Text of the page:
6. Bahl, Deepika, Shalini Bassi, and Monika Arora. 2021. The Impact of Covid-19 on Children and Adolescents: Early Evidence in India. Observer Res Found Issue Brief 448: 1–19. [Google Scholar]
  7. Bakrania, Shivit, Cirenia Chávez, Alessandra Ipince, Matilde Rocca, Sandy Oliver, Claire Stansfield, and Ramya Subrahmanian. 2020. Impacts of Pandemics and Epidemics on Child Protection Lessons Learned from a Rapid Review in the Context of COVID-19. Available online: https://www.unicef-irc.org/publications/pdf/WP-2020-05-Working-Paper-Impacts-Pandemics-Child-Protection.pdf (accessed on 17 November 2020).
  8. Bandiera, Oriana, Niklas Buehren, Markus Goldstein, Imran Rasul, and Andrea Smurra. 2018. The Economic Lives of Women in the Time of Ebola. Available online: https://www.theigc.org/wp-content/uploads/2018/06/Bandiera-et-al-2018-Working-Paper_rev-Dec-2018.pdf (accessed on 23 March 2021).
  9. BBC. 2020. Coronavirus Risks ‘Greatest Surge in Child Marriages in 25 Years’. Available online: https://www.bbc.com/news/world-54370316 (accessed on 13 October 2020).
  10. Bhatti, Jabeen. 2020. The Lessons of Ebola: 2014 Epidemic Drove Many Girls Out of School Permanently. Available online: https://www.al-fanarmedia.org/2020/11/lessons-ebola-2014-epidemic-drove-many-girls-out-of-school-permanently/ (accessed on 23 March 2021).
  11. Briggs, Hannah E., and Thoai D. Ngo. 2020. The Health, Economic, and Social Effect of Covid-19 and its Response on Gender and Sex: A Literature Review. Available online: https://www.popcouncil.org/uploads/pdfs/2020PGY_CovidGenderReviewStudyDescription.pdf (accessed on 2 July 2021).
  12. Brolin Ribacke, Kim J., Dell D. Saulnier, Anneli Eriksson, and Johan Von Schreeb. 2016. Effects of the West African Ebola Virus Disease on Health-Care-Utilization—A Systemic Review. Frontiers in Public Health 10: 222. [Google Scholar] [CrossRef]
  13. Burzynska, Katarzyna, and Gabriela Contreras. 2020. Gendered Effects of School Closures during the COVID-19 pandemic. The Lancet 395: 1968. [Google Scholar] [CrossRef]
  14. Cader, Azra Abdul. 2017. Ending Child, Early and Forced Marriage: SRHR as Central to the Solution. Available online: https://arrow.org.my/wp-content/uploads/2017/08/Thematic-Paper-on-Ending-Child-Early-and-Forced-Marriage.pdf (accessed on 16 January 2021).
  15. Clark, Helen. 2017. What Will It Take to Achieve the Sustainable Development Goals? Available online: https://jia.sipa.columbia.edu/achieving-sustainable-development-goals (accessed on 10 July 2021).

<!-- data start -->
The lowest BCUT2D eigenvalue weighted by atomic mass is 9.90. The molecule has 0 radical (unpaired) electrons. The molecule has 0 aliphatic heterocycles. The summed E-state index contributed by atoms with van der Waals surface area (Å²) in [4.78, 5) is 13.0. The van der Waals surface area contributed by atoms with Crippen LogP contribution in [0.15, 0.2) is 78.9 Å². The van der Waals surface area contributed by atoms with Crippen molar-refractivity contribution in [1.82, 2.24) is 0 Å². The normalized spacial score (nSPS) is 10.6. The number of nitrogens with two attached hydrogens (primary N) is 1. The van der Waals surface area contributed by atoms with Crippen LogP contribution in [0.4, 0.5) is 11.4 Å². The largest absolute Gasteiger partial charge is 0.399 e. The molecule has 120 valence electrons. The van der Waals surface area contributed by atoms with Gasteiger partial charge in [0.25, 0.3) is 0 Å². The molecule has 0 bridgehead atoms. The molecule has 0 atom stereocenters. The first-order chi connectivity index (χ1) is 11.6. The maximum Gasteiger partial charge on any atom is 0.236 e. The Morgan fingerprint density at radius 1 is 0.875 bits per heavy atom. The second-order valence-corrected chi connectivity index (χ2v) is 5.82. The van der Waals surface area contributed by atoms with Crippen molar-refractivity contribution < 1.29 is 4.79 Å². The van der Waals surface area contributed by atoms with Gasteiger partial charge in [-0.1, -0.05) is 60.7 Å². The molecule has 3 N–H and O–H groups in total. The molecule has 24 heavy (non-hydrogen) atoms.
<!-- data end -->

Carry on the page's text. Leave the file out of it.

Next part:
16. Dala, T. Korkoyah, Jr., and Francis F. Wreh. 2015. Ebola Impact Revealed UN Women. Available online: https://www-cdn.oxfam.org/s3fs-public/file_attachments/rr-ebola-impact-women-men-liberia-010715-en.pdf (accessed on 30 October 2020).
  17. Davies, Sara E., and Belinda Bennett. 2016. A Gendered Human Rights Analysis of Ebola and Zika: Locating Gender in Global Health Emergencies. International Affairs 92: 1041–60. [Google Scholar] [CrossRef][Green Version]
  18. Davis, Anthony, Claire Postles, and Giorgiana Rosa. 2013. A Girls Right to Say No to Marriage: Working to End Child Marriage and To Keep Girls in School. Available online: https://plan-uk.org/file/en-a-girls-right-to-say-no-to-marriage-fullreport-web-32000722pdf/download?token=BE80wUlB (accessed on 2 January 2021).
  19. Delamou, Alexandre, Thérèse Delvaux, Alison Marie El Ayadi, Abdoul Habib Beavogui, Junko Okumura, Wim Van Damme, and Vincent De Brouwere. 2017. Public Health Impact of the 2014–2015 Ebola Outbreak in West Africa: Seizing Opportunities for the Future. BMJ Global Health 2: e000202. [Google Scholar] [CrossRef] [PubMed][Green Version]
  20. Delprato, Marcos, Kwame Akyeampong, Ricardo Sabates, and Jimena Hernandez-Fernandez. 2015. On the Impact of Early Marriage on Schooling Outcomes in Sub-Saharan Africa and South West Asia. International Journal of Educational Development 44: 42–55. [Google Scholar] [CrossRef]
  21. Denney, Lisa, Rachel Gordon, and Aisha Ibrahim. 2015. Teenage Pregnancy after Ebola in Sierra Leone: Mapping Responses, Gaps and Ongoing Challenge. Available online: https://securelivelihoods.org/wp-content/uploads/Teenage-Pregnancies-after-Ebola-in-SierraLeone_-Mapping-responses-gaps-and-ongoing-challenges.pdf (accessed on 13 December 2020).
  22. Dirk, G. 2018. Forced at 15. Available online: https://interactive.aljazeera.com/aje/2018/child-marriage-niger/index.html (accessed on 18 March 2021).
  23. Elston, J. W. T., A. J. Moosa, F. Moses, G. Walker, N. Dotta, Ronald J. Waldman, and John Wright. 2015. Impact of the Ebola Outbreak on Health Systems and Population Health in Sierra Leone. Journal of Public Health 38: 673–78. [Google Scholar] [CrossRef][Green Version]
  24. Evans, David K., Markus Goldstein, and Anna Popova. 2015. Health-care Worker Mortality and the Legacy of the Ebola Epidemic. Lancet Global Health 3: 439–40. [Google Scholar] [CrossRef][Green Version]
  25. Fatratra, Andriamasinoro Lalaina, and Soumaila Islamane Abdou. 2019. Ending Child Marriage in Niger. Available online: https://www.unicef.org/niger/stories/ending-child-marriage-niger (accessed on 18 March 2021).